A Meta-analysis to Determine the Validity of Taking Blood Pressure Using the Indirect Cuff Method

Scott J Dankel, Minsoo Kang, Takashi Abe, Jeremy P Loenneke

Research output: Contribution to journalArticlepeer-review

12 Scopus citations


PURPOSE OF REVIEW: The purpose of this meta-analysis was to compare the magnitude of systematic bias (mean difference) and random error (standard deviation of mean difference) between the cuff method of indirect blood pressure and directly measured intra-arterial pressure.

RECENT FINDINGS: Blood pressure is almost exclusively assessed using the indirect cuff method; however, numerous individual studies have questioned the validity relative to directly measured intra-arterial blood pressure. PubMed, SportsDiscus, and Scopus were searched through February 2018. Data were analyzed using a random effects model. A total of 62 studies met the inclusion criteria for quantitative analysis including 103 effect sizes for systolic and 114 effect sizes for diastolic blood pressure. Indirect measures of systolic blood pressure were underestimated (- 4.55 (95% CI = - 5.58 to - 3.53) mmHg), while diastolic blood pressure was overestimated (6.20 (95% CI = 5.09 to 7.31) mmHg). The random error (SD units) was 10.32 (95% CI = 9.29 to 11.36) for systolic and 7.92 (95% CI = 7.35 to 8.50) for diastolic blood pressure which corresponds to an estimation accuracy (95% confidence) of ± 20.2 mmHg for systolic blood pressure and ± 15.5 mmHg for diastolic blood pressure. These data indicate that it may be difficult to accurately estimate intra-arterial blood pressure using the cuff method. These results not only have implications for clinicians in diagnosing hypertension, but also may detail a potential underestimation of the association between blood pressure and numerous other health outcomes found in epidemiological studies.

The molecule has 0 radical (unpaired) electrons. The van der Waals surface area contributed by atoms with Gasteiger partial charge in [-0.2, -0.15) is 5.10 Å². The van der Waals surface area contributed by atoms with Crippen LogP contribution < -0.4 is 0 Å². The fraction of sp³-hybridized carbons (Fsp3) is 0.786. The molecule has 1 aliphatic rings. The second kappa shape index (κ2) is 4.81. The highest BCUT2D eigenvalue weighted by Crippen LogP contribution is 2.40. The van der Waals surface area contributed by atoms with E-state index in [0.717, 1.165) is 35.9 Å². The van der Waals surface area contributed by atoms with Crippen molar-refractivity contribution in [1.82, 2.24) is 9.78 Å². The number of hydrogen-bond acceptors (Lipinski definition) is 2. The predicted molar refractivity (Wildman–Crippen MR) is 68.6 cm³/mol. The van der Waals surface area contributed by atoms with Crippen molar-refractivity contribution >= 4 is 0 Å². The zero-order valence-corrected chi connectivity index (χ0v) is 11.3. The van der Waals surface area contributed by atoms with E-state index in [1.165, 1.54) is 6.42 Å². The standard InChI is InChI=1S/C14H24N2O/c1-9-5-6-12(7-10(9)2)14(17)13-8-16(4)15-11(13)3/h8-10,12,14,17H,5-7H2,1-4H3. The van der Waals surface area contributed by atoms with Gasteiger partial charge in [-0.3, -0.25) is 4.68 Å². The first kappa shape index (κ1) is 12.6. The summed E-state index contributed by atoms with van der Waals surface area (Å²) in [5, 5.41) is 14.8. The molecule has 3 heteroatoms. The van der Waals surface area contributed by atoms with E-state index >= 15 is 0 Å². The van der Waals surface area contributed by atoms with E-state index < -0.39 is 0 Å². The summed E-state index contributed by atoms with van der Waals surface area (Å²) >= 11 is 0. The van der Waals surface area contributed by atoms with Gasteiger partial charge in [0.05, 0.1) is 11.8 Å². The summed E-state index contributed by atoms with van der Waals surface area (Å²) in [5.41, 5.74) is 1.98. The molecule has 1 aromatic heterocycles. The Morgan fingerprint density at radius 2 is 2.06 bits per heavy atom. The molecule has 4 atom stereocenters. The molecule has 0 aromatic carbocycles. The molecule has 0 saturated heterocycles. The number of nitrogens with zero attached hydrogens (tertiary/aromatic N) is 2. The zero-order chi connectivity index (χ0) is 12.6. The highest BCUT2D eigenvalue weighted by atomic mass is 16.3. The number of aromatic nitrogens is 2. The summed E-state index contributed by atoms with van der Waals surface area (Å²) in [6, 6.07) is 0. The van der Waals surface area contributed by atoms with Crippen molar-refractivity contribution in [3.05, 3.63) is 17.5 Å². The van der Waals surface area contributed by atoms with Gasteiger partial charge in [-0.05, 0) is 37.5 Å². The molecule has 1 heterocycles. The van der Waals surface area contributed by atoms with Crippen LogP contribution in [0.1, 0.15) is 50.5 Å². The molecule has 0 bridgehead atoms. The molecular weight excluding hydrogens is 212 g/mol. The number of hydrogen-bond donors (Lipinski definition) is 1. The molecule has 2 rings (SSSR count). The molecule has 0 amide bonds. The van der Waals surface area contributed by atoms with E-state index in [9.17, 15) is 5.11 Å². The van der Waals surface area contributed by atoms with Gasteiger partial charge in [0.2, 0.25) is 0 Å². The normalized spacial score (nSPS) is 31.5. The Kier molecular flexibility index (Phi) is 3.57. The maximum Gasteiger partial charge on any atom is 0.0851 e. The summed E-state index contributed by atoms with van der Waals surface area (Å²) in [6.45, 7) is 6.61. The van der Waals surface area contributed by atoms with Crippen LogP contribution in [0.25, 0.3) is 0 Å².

Original languageEnglish (US)
Pages (from-to)11
JournalCurrent Hypertension Reports
Issue number1
StatePublished - Feb 7 2019


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